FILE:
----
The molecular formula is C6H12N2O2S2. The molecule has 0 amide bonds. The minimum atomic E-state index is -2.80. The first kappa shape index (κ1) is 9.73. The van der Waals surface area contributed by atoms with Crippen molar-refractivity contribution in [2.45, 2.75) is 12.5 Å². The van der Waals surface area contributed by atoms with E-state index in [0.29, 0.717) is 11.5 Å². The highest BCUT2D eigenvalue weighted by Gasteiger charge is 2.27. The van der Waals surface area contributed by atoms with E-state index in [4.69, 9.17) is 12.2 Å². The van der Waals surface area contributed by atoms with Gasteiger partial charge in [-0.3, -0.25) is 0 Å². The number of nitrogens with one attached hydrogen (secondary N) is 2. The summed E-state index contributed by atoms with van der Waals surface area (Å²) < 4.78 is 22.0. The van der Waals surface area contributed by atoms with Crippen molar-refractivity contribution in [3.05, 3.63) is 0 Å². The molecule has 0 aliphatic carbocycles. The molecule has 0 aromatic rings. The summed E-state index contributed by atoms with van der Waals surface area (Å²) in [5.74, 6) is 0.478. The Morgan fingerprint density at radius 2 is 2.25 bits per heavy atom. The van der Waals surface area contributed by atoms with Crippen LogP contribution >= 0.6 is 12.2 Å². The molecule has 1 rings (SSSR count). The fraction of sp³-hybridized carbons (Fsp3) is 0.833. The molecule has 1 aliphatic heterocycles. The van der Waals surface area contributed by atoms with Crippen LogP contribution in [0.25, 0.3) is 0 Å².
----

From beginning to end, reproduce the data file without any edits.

The molecular formula is C6H12N2O2S2. The molecule has 0 amide bonds. The minimum atomic E-state index is -2.80. The first kappa shape index (κ1) is 9.73. The van der Waals surface area contributed by atoms with Crippen molar-refractivity contribution in [2.45, 2.75) is 12.5 Å². The van der Waals surface area contributed by atoms with E-state index in [0.29, 0.717) is 11.5 Å². The highest BCUT2D eigenvalue weighted by Gasteiger charge is 2.27. The van der Waals surface area contributed by atoms with E-state index in [4.69, 9.17) is 12.2 Å². The van der Waals surface area contributed by atoms with Gasteiger partial charge in [-0.3, -0.25) is 0 Å². The number of nitrogens with one attached hydrogen (secondary N) is 2. The summed E-state index contributed by atoms with van der Waals surface area (Å²) < 4.78 is 22.0. The van der Waals surface area contributed by atoms with Crippen molar-refractivity contribution in [3.05, 3.63) is 0 Å². The molecule has 0 aliphatic carbocycles. The molecule has 0 aromatic rings. The summed E-state index contributed by atoms with van der Waals surface area (Å²) in [5.74, 6) is 0.478. The Morgan fingerprint density at radius 2 is 2.25 bits per heavy atom. The van der Waals surface area contributed by atoms with Crippen LogP contribution >= 0.6 is 12.2 Å². The molecule has 1 rings (SSSR count). The fraction of sp³-hybridized carbons (Fsp3) is 0.833. The molecule has 1 aliphatic heterocycles. The van der Waals surface area contributed by atoms with Crippen LogP contribution in [0.25, 0.3) is 0 Å².